The North American Free Trade Agreement (NAFTA) are in soup as probably for the first time the United States and Canada have publicly locked horns.
Canadian Foreign Affairs Minister Chrystia Freeland blasted the U.S. for the first time on Tuesday while U.S. Trade Representative Robert Lighthizer lambasted Canada and Mexico.
Top trade officials from the three nations were openly critical of each other's positions, acknowledging in a joint statement that "new proposals had created significant conceptual gaps" between them, reports the Los Angeles Times.
"The agreement has become very lopsided and needs to be rebalanced," Lighthizer said, while reading a statement after the close of seven emotionally fraught days of meetings in Arlington, Va.
"Frankly, I am surprised and disappointed by the resistance to change from our negotiating partners," the Los Angeles Times quoted Lighthizer as saying.
Freeland denounced the U.S. for "an approach that seeks to undermine NAFTA rather than modernize it", warning that the "unconventional" proposals from President Donald Trump's administration would "turn back the clock" and put tens of thousands of jobs at risk, reports The Star.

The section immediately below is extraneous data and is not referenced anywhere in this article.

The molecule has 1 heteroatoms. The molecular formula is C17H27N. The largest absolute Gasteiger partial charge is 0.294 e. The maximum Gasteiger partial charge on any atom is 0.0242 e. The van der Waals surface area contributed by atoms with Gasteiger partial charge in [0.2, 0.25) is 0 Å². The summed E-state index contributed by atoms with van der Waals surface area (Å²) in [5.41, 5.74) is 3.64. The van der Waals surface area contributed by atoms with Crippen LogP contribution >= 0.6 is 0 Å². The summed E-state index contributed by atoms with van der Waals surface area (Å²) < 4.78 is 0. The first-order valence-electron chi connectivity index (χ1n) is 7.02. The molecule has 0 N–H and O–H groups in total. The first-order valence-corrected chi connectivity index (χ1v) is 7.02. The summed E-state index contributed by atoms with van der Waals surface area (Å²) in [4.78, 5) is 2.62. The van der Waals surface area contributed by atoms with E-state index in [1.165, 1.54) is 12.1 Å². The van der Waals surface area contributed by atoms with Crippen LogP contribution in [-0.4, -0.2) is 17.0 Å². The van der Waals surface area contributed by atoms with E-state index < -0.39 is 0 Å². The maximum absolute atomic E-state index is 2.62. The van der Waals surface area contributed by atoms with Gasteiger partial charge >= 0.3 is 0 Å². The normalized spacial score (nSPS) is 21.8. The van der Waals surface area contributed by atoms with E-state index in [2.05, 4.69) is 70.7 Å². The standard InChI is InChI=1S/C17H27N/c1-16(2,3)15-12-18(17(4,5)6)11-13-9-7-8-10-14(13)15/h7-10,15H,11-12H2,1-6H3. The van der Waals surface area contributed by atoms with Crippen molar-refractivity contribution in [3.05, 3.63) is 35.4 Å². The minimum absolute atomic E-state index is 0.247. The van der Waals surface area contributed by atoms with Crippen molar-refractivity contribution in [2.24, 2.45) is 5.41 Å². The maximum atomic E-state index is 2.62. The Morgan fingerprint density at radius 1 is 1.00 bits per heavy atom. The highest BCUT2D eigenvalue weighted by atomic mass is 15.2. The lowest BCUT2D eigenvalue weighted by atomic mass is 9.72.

However, the three parties agreed to take about a month off and resume talks Nov. 17 in Mexico for what would be the fifth round.
The NAFTA is an agreement signed by Canada, Mexico, and the United States, creating a trilateral trade bloc in North America. The agreement came into force on 1 January 1994. It superseded the Canada-United States Free Trade Agreement between the U.S. and Canada.
The NAFTA has two supplements: the North American Agreement on Environmental Cooperation (NAAEC) and the North American Agreement on Labour Cooperation (NAALC).